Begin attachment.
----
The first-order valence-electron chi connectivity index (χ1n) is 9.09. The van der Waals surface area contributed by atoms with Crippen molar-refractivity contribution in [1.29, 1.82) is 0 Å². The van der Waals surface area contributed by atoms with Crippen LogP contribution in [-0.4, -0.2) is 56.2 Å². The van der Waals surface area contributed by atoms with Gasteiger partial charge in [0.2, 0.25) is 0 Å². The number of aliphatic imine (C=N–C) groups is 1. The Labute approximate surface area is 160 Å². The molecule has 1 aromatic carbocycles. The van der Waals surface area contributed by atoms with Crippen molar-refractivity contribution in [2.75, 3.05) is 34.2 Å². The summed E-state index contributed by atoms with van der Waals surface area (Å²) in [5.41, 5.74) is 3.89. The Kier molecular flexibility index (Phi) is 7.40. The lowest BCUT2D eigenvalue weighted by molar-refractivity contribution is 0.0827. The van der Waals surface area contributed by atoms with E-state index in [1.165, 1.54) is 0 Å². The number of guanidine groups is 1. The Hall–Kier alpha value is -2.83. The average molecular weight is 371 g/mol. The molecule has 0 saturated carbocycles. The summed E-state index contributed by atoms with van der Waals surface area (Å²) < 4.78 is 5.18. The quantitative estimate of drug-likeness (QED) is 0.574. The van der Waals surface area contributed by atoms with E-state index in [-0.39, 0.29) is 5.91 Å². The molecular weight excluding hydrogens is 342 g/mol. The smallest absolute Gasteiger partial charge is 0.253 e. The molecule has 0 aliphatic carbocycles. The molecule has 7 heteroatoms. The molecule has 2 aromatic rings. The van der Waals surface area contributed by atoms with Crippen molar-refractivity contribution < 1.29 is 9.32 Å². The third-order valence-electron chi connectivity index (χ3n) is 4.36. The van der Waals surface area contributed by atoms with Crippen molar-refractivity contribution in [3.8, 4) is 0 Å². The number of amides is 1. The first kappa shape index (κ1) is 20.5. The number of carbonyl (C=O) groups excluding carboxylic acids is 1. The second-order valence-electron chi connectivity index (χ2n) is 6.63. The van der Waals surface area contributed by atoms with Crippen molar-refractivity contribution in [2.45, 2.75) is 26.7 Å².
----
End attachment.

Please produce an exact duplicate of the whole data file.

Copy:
The first-order valence-electron chi connectivity index (χ1n) is 9.09. The van der Waals surface area contributed by atoms with Crippen molar-refractivity contribution in [1.29, 1.82) is 0 Å². The van der Waals surface area contributed by atoms with Crippen LogP contribution in [-0.4, -0.2) is 56.2 Å². The van der Waals surface area contributed by atoms with Gasteiger partial charge in [0.2, 0.25) is 0 Å². The number of aliphatic imine (C=N–C) groups is 1. The Labute approximate surface area is 160 Å². The molecule has 1 aromatic carbocycles. The van der Waals surface area contributed by atoms with Crippen molar-refractivity contribution in [2.75, 3.05) is 34.2 Å². The summed E-state index contributed by atoms with van der Waals surface area (Å²) in [5.41, 5.74) is 3.89. The Kier molecular flexibility index (Phi) is 7.40. The lowest BCUT2D eigenvalue weighted by molar-refractivity contribution is 0.0827. The van der Waals surface area contributed by atoms with E-state index in [1.165, 1.54) is 0 Å². The number of guanidine groups is 1. The Hall–Kier alpha value is -2.83. The average molecular weight is 371 g/mol. The molecule has 0 saturated carbocycles. The summed E-state index contributed by atoms with van der Waals surface area (Å²) < 4.78 is 5.18. The quantitative estimate of drug-likeness (QED) is 0.574. The van der Waals surface area contributed by atoms with E-state index in [-0.39, 0.29) is 5.91 Å². The molecular weight excluding hydrogens is 342 g/mol. The smallest absolute Gasteiger partial charge is 0.253 e. The molecule has 0 aliphatic carbocycles. The molecule has 7 heteroatoms. The molecule has 2 aromatic rings. The van der Waals surface area contributed by atoms with Crippen molar-refractivity contribution < 1.29 is 9.32 Å². The third-order valence-electron chi connectivity index (χ3n) is 4.36. The van der Waals surface area contributed by atoms with Crippen molar-refractivity contribution in [3.8, 4) is 0 Å². The number of amides is 1. The first kappa shape index (κ1) is 20.5. The number of carbonyl (C=O) groups excluding carboxylic acids is 1. The second-order valence-electron chi connectivity index (χ2n) is 6.63. The van der Waals surface area contributed by atoms with Crippen molar-refractivity contribution in [2.45, 2.75) is 26.7 Å².